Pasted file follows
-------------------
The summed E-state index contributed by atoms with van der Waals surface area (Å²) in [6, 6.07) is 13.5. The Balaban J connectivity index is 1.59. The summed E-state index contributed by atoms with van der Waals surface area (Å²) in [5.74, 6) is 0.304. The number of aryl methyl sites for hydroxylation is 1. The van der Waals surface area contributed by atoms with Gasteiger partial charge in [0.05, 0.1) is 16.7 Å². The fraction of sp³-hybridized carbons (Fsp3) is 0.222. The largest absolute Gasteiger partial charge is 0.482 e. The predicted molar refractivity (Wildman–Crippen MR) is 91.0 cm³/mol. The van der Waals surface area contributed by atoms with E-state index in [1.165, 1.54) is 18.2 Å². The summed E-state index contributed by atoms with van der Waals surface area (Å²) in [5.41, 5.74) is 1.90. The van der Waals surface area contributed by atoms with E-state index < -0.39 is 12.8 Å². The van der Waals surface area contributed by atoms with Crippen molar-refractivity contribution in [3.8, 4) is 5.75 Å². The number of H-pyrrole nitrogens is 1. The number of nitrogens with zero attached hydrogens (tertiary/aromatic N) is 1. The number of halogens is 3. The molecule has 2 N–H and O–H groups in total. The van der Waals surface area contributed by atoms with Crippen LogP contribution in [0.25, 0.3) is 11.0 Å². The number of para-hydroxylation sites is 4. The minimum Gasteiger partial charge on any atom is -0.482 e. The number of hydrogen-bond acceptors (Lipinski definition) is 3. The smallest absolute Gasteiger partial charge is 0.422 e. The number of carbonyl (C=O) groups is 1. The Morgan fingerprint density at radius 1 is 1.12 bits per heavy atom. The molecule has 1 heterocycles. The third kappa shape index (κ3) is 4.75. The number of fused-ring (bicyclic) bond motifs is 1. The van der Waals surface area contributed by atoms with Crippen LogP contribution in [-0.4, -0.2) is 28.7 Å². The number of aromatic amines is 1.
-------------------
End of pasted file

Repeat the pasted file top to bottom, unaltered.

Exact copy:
The summed E-state index contributed by atoms with van der Waals surface area (Å²) in [6, 6.07) is 13.5. The Balaban J connectivity index is 1.59. The summed E-state index contributed by atoms with van der Waals surface area (Å²) in [5.74, 6) is 0.304. The number of aryl methyl sites for hydroxylation is 1. The van der Waals surface area contributed by atoms with Gasteiger partial charge in [0.05, 0.1) is 16.7 Å². The fraction of sp³-hybridized carbons (Fsp3) is 0.222. The largest absolute Gasteiger partial charge is 0.482 e. The predicted molar refractivity (Wildman–Crippen MR) is 91.0 cm³/mol. The van der Waals surface area contributed by atoms with E-state index in [1.165, 1.54) is 18.2 Å². The summed E-state index contributed by atoms with van der Waals surface area (Å²) in [5.41, 5.74) is 1.90. The van der Waals surface area contributed by atoms with E-state index < -0.39 is 12.8 Å². The van der Waals surface area contributed by atoms with Crippen molar-refractivity contribution in [3.8, 4) is 5.75 Å². The number of H-pyrrole nitrogens is 1. The number of nitrogens with zero attached hydrogens (tertiary/aromatic N) is 1. The number of halogens is 3. The molecule has 2 N–H and O–H groups in total. The van der Waals surface area contributed by atoms with Crippen LogP contribution in [0.25, 0.3) is 11.0 Å². The number of para-hydroxylation sites is 4. The minimum Gasteiger partial charge on any atom is -0.482 e. The number of hydrogen-bond acceptors (Lipinski definition) is 3. The smallest absolute Gasteiger partial charge is 0.422 e. The number of carbonyl (C=O) groups is 1. The Morgan fingerprint density at radius 1 is 1.12 bits per heavy atom. The molecule has 1 heterocycles. The third kappa shape index (κ3) is 4.75. The number of fused-ring (bicyclic) bond motifs is 1. The van der Waals surface area contributed by atoms with Crippen LogP contribution in [-0.4, -0.2) is 28.7 Å². The number of aromatic amines is 1.